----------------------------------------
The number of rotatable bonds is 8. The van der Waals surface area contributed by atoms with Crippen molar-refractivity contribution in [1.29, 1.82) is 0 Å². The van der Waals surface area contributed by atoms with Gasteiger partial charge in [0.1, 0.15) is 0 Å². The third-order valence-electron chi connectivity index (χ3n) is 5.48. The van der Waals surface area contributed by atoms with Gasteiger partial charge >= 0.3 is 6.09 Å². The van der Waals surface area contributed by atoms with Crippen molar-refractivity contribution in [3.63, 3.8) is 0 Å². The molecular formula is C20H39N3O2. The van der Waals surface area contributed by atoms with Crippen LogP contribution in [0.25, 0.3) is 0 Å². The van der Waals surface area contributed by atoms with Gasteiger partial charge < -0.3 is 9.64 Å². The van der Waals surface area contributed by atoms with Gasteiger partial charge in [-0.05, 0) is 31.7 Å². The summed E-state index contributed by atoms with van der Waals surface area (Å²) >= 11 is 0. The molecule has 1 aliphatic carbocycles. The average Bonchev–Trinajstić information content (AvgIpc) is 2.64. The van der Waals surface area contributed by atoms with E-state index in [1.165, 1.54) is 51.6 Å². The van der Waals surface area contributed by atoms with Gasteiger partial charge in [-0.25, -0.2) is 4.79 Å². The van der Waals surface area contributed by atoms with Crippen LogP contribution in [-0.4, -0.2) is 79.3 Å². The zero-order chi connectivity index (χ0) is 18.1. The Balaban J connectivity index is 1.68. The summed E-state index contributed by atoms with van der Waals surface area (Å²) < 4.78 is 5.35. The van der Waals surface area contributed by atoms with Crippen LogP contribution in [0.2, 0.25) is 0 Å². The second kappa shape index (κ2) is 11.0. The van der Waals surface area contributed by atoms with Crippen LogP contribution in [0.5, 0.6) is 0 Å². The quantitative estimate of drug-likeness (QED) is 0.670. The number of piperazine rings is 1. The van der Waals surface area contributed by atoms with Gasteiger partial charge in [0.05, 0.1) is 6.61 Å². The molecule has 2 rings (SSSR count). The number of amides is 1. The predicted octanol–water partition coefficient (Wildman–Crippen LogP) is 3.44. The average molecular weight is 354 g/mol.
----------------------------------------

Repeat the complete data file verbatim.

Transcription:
The number of rotatable bonds is 8. The van der Waals surface area contributed by atoms with Crippen molar-refractivity contribution in [1.29, 1.82) is 0 Å². The van der Waals surface area contributed by atoms with Gasteiger partial charge in [0.1, 0.15) is 0 Å². The third-order valence-electron chi connectivity index (χ3n) is 5.48. The van der Waals surface area contributed by atoms with Gasteiger partial charge >= 0.3 is 6.09 Å². The van der Waals surface area contributed by atoms with Crippen molar-refractivity contribution in [3.63, 3.8) is 0 Å². The molecular formula is C20H39N3O2. The van der Waals surface area contributed by atoms with Crippen LogP contribution in [0.25, 0.3) is 0 Å². The van der Waals surface area contributed by atoms with Gasteiger partial charge < -0.3 is 9.64 Å². The van der Waals surface area contributed by atoms with Gasteiger partial charge in [-0.05, 0) is 31.7 Å². The summed E-state index contributed by atoms with van der Waals surface area (Å²) >= 11 is 0. The molecule has 1 aliphatic carbocycles. The average Bonchev–Trinajstić information content (AvgIpc) is 2.64. The van der Waals surface area contributed by atoms with E-state index in [1.165, 1.54) is 51.6 Å². The van der Waals surface area contributed by atoms with Gasteiger partial charge in [-0.25, -0.2) is 4.79 Å². The van der Waals surface area contributed by atoms with Crippen LogP contribution in [-0.4, -0.2) is 79.3 Å². The zero-order chi connectivity index (χ0) is 18.1. The Balaban J connectivity index is 1.68. The summed E-state index contributed by atoms with van der Waals surface area (Å²) < 4.78 is 5.35. The van der Waals surface area contributed by atoms with Crippen LogP contribution in [0.2, 0.25) is 0 Å². The second kappa shape index (κ2) is 11.0. The van der Waals surface area contributed by atoms with Crippen LogP contribution in [0.5, 0.6) is 0 Å². The quantitative estimate of drug-likeness (QED) is 0.670. The number of piperazine rings is 1. The van der Waals surface area contributed by atoms with Gasteiger partial charge in [0.05, 0.1) is 6.61 Å². The molecule has 2 rings (SSSR count). The number of amides is 1. The predicted octanol–water partition coefficient (Wildman–Crippen LogP) is 3.44. The average molecular weight is 354 g/mol.